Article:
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But as dating-through-device becomes a primary medium for romance, it seems likely that our end goal—traditionally commitment, and often marriage—will also change.
Online dating has already altered our romantic psyche—most significantly by assuring us that new options are always waiting.
The dating site e Harmony claims an average of 542 members marry every day in America.
As online dating becomes the dominant path to relationships, it shifts the way these unions are built.
The problem is that the scientific jury is still out on whether similarity is, in fact, good for long-term commitment.
A quarter of all Canadians have tried Internet dating, and 16 per cent have had sex with someone they met online.
The question, casting forward, is how that will change the very institution that many daters seek—marriage.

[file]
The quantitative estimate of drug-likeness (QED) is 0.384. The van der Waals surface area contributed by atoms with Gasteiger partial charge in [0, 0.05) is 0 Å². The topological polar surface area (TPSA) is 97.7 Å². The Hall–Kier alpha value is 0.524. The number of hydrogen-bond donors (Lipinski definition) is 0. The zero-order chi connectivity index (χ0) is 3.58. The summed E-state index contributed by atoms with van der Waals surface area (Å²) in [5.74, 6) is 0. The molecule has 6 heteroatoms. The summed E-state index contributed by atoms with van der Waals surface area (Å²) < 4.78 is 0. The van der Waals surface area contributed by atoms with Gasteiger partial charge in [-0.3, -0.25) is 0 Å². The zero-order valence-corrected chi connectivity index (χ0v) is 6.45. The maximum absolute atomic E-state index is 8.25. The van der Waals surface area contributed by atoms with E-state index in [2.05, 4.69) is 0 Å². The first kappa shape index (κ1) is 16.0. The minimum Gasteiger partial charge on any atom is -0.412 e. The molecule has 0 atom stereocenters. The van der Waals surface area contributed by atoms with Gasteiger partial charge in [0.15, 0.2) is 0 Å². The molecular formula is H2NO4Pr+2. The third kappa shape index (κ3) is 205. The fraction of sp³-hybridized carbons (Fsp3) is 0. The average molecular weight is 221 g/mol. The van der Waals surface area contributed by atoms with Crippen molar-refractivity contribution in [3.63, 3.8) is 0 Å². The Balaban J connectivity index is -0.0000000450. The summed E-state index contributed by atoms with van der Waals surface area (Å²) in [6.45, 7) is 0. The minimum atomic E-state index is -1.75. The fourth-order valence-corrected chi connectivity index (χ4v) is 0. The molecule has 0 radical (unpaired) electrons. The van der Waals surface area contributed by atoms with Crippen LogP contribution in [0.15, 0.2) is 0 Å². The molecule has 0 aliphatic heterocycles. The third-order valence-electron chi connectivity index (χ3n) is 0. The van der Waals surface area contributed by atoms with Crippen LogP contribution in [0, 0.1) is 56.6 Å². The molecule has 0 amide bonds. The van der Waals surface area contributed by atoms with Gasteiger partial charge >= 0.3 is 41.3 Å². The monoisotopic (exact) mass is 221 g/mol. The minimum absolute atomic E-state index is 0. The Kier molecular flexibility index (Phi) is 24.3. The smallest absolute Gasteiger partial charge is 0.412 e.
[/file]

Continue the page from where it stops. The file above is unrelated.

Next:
In the industry, the dominant view is that espoused by U.
K.-based online dating executive Dan Winchester, who predicts, “The future will see better relationships, but more divorce.” Internet dating sites, supporters say, create a larger and more fluid “dating marketplace,” which in turn yields better and more compatible matches.
On the flip side, this bustling new marketplace, with its steady pace of transactions, might threaten traditional marriage.
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In 2003, a young Mark Zuckerberg sat in front of his computer and instant-messaged a friend.